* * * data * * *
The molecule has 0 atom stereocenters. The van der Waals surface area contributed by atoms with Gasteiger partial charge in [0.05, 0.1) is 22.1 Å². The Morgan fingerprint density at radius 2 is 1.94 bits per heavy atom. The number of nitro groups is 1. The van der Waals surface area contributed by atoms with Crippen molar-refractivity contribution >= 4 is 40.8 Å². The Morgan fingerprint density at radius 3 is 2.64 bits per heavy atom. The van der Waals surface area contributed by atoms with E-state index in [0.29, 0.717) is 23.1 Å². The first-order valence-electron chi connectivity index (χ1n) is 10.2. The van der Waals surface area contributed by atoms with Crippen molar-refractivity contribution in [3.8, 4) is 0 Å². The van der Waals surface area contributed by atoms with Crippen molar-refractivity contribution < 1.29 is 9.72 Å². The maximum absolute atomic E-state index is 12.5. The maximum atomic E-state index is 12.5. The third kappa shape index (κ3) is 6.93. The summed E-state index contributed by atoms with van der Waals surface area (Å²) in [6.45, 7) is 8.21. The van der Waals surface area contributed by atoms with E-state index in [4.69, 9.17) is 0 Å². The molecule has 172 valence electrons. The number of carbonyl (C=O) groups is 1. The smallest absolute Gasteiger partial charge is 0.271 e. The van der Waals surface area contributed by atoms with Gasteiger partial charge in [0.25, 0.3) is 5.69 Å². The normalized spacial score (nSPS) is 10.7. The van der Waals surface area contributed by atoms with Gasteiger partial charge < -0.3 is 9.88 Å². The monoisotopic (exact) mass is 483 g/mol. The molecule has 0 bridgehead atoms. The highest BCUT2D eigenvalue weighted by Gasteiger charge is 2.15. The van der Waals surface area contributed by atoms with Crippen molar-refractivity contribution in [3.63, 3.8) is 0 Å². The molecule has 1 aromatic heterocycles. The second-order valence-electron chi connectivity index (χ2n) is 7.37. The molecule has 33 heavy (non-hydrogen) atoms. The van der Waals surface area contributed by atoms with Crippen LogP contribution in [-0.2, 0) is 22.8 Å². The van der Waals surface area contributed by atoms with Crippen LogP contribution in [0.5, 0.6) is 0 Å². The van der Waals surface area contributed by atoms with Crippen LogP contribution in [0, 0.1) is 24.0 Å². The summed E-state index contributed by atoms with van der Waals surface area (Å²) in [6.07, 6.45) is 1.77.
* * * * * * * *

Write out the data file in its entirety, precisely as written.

The molecule has 0 atom stereocenters. The van der Waals surface area contributed by atoms with Gasteiger partial charge in [0.05, 0.1) is 22.1 Å². The Morgan fingerprint density at radius 2 is 1.94 bits per heavy atom. The number of nitro groups is 1. The van der Waals surface area contributed by atoms with Crippen molar-refractivity contribution >= 4 is 40.8 Å². The Morgan fingerprint density at radius 3 is 2.64 bits per heavy atom. The van der Waals surface area contributed by atoms with E-state index in [0.29, 0.717) is 23.1 Å². The first-order valence-electron chi connectivity index (χ1n) is 10.2. The van der Waals surface area contributed by atoms with Crippen molar-refractivity contribution in [3.8, 4) is 0 Å². The van der Waals surface area contributed by atoms with Crippen molar-refractivity contribution < 1.29 is 9.72 Å². The maximum absolute atomic E-state index is 12.5. The maximum atomic E-state index is 12.5. The third kappa shape index (κ3) is 6.93. The summed E-state index contributed by atoms with van der Waals surface area (Å²) in [6.45, 7) is 8.21. The van der Waals surface area contributed by atoms with E-state index in [4.69, 9.17) is 0 Å². The molecule has 172 valence electrons. The number of carbonyl (C=O) groups is 1. The smallest absolute Gasteiger partial charge is 0.271 e. The van der Waals surface area contributed by atoms with Gasteiger partial charge in [0.25, 0.3) is 5.69 Å². The normalized spacial score (nSPS) is 10.7. The van der Waals surface area contributed by atoms with Gasteiger partial charge < -0.3 is 9.88 Å². The monoisotopic (exact) mass is 483 g/mol. The molecule has 0 bridgehead atoms. The highest BCUT2D eigenvalue weighted by Gasteiger charge is 2.15. The van der Waals surface area contributed by atoms with Crippen molar-refractivity contribution in [3.63, 3.8) is 0 Å². The molecule has 1 aromatic heterocycles. The second-order valence-electron chi connectivity index (χ2n) is 7.37. The molecule has 33 heavy (non-hydrogen) atoms. The van der Waals surface area contributed by atoms with Crippen LogP contribution in [-0.2, 0) is 22.8 Å². The van der Waals surface area contributed by atoms with Crippen LogP contribution in [0.5, 0.6) is 0 Å². The van der Waals surface area contributed by atoms with Crippen LogP contribution in [0, 0.1) is 24.0 Å². The summed E-state index contributed by atoms with van der Waals surface area (Å²) in [6.07, 6.45) is 1.77.